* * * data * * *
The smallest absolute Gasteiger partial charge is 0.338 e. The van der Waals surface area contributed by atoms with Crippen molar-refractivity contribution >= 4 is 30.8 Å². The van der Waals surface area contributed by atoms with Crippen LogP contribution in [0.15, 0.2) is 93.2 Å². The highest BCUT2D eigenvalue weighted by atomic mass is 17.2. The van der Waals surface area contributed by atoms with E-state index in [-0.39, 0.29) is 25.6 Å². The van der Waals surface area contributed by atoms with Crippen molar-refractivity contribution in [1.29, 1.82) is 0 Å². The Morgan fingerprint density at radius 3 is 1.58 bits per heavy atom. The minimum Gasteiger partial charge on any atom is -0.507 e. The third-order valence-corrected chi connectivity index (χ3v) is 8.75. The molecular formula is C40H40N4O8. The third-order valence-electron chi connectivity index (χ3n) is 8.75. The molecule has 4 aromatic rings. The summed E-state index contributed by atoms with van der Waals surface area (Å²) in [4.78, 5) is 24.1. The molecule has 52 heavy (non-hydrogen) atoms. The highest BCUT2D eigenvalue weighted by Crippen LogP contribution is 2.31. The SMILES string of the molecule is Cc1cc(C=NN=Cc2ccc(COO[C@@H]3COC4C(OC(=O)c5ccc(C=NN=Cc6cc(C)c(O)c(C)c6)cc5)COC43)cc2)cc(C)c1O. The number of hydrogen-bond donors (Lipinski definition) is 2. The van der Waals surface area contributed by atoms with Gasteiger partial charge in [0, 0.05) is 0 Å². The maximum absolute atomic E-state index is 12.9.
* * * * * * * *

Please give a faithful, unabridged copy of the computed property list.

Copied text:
The smallest absolute Gasteiger partial charge is 0.338 e. The van der Waals surface area contributed by atoms with Crippen molar-refractivity contribution >= 4 is 30.8 Å². The van der Waals surface area contributed by atoms with Crippen LogP contribution in [0.15, 0.2) is 93.2 Å². The highest BCUT2D eigenvalue weighted by atomic mass is 17.2. The van der Waals surface area contributed by atoms with E-state index in [-0.39, 0.29) is 25.6 Å². The van der Waals surface area contributed by atoms with Crippen molar-refractivity contribution in [1.29, 1.82) is 0 Å². The Morgan fingerprint density at radius 3 is 1.58 bits per heavy atom. The minimum Gasteiger partial charge on any atom is -0.507 e. The third-order valence-corrected chi connectivity index (χ3v) is 8.75. The molecular formula is C40H40N4O8. The third-order valence-electron chi connectivity index (χ3n) is 8.75. The molecule has 4 aromatic rings. The summed E-state index contributed by atoms with van der Waals surface area (Å²) in [4.78, 5) is 24.1. The molecule has 52 heavy (non-hydrogen) atoms. The highest BCUT2D eigenvalue weighted by Crippen LogP contribution is 2.31. The SMILES string of the molecule is Cc1cc(C=NN=Cc2ccc(COO[C@@H]3COC4C(OC(=O)c5ccc(C=NN=Cc6cc(C)c(O)c(C)c6)cc5)COC43)cc2)cc(C)c1O. The number of hydrogen-bond donors (Lipinski definition) is 2. The van der Waals surface area contributed by atoms with Gasteiger partial charge in [0, 0.05) is 0 Å². The maximum absolute atomic E-state index is 12.9.